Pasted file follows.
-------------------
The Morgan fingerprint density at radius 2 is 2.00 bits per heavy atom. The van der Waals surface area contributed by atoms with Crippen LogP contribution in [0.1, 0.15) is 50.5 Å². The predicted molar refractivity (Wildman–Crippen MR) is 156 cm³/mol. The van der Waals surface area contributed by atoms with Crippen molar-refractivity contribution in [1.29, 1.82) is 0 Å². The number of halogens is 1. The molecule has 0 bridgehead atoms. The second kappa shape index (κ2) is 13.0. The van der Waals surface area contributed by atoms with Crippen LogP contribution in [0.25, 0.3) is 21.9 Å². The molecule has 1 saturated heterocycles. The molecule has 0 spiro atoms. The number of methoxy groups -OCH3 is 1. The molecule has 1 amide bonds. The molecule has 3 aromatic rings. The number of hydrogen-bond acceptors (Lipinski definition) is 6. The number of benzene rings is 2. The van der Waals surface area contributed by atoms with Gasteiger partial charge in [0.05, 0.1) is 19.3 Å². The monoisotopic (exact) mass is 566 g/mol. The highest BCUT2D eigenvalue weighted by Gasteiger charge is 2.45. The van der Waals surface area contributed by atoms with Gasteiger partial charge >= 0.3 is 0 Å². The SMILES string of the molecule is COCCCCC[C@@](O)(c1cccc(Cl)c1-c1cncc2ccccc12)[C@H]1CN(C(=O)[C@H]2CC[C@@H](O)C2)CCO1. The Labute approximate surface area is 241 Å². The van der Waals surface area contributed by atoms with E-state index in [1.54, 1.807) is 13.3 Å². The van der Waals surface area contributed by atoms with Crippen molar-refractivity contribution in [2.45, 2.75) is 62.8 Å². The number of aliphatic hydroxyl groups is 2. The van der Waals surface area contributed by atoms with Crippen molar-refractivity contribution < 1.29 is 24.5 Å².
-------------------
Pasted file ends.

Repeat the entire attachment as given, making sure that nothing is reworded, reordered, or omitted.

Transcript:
The Morgan fingerprint density at radius 2 is 2.00 bits per heavy atom. The van der Waals surface area contributed by atoms with Crippen LogP contribution in [0.1, 0.15) is 50.5 Å². The predicted molar refractivity (Wildman–Crippen MR) is 156 cm³/mol. The van der Waals surface area contributed by atoms with Crippen molar-refractivity contribution in [1.29, 1.82) is 0 Å². The number of halogens is 1. The molecule has 0 bridgehead atoms. The second kappa shape index (κ2) is 13.0. The van der Waals surface area contributed by atoms with Crippen LogP contribution in [0.25, 0.3) is 21.9 Å². The molecule has 1 saturated heterocycles. The molecule has 0 spiro atoms. The number of methoxy groups -OCH3 is 1. The molecule has 1 amide bonds. The molecule has 3 aromatic rings. The number of hydrogen-bond acceptors (Lipinski definition) is 6. The number of benzene rings is 2. The van der Waals surface area contributed by atoms with Gasteiger partial charge in [0.05, 0.1) is 19.3 Å². The monoisotopic (exact) mass is 566 g/mol. The highest BCUT2D eigenvalue weighted by Gasteiger charge is 2.45. The van der Waals surface area contributed by atoms with Gasteiger partial charge >= 0.3 is 0 Å². The SMILES string of the molecule is COCCCCC[C@@](O)(c1cccc(Cl)c1-c1cncc2ccccc12)[C@H]1CN(C(=O)[C@H]2CC[C@@H](O)C2)CCO1. The Labute approximate surface area is 241 Å². The van der Waals surface area contributed by atoms with E-state index in [1.54, 1.807) is 13.3 Å². The van der Waals surface area contributed by atoms with Crippen molar-refractivity contribution in [2.45, 2.75) is 62.8 Å². The number of aliphatic hydroxyl groups is 2. The van der Waals surface area contributed by atoms with Crippen molar-refractivity contribution < 1.29 is 24.5 Å².